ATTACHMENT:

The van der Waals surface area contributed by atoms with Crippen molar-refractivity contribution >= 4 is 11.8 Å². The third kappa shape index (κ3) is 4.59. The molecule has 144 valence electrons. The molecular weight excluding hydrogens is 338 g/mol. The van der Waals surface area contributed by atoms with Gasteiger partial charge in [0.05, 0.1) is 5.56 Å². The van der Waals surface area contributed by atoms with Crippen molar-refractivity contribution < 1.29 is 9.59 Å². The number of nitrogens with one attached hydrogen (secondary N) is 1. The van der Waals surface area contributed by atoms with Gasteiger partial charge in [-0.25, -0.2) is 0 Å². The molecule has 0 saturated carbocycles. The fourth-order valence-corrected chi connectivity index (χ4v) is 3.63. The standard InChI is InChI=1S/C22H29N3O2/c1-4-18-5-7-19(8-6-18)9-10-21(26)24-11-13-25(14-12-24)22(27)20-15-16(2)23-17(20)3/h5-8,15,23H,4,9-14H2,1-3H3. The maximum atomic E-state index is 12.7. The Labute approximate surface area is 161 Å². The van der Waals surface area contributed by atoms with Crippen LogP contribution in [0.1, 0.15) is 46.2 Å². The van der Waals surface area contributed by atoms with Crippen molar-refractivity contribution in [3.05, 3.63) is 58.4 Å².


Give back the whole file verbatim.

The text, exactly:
The van der Waals surface area contributed by atoms with Crippen molar-refractivity contribution >= 4 is 11.8 Å². The third kappa shape index (κ3) is 4.59. The molecule has 144 valence electrons. The molecular weight excluding hydrogens is 338 g/mol. The van der Waals surface area contributed by atoms with Gasteiger partial charge in [0.05, 0.1) is 5.56 Å². The van der Waals surface area contributed by atoms with Crippen molar-refractivity contribution < 1.29 is 9.59 Å². The number of nitrogens with one attached hydrogen (secondary N) is 1. The van der Waals surface area contributed by atoms with Gasteiger partial charge in [-0.25, -0.2) is 0 Å². The molecule has 0 saturated carbocycles. The fourth-order valence-corrected chi connectivity index (χ4v) is 3.63. The standard InChI is InChI=1S/C22H29N3O2/c1-4-18-5-7-19(8-6-18)9-10-21(26)24-11-13-25(14-12-24)22(27)20-15-16(2)23-17(20)3/h5-8,15,23H,4,9-14H2,1-3H3. The maximum atomic E-state index is 12.7. The Labute approximate surface area is 161 Å². The van der Waals surface area contributed by atoms with Crippen LogP contribution in [0.1, 0.15) is 46.2 Å². The van der Waals surface area contributed by atoms with Crippen molar-refractivity contribution in [3.05, 3.63) is 58.4 Å².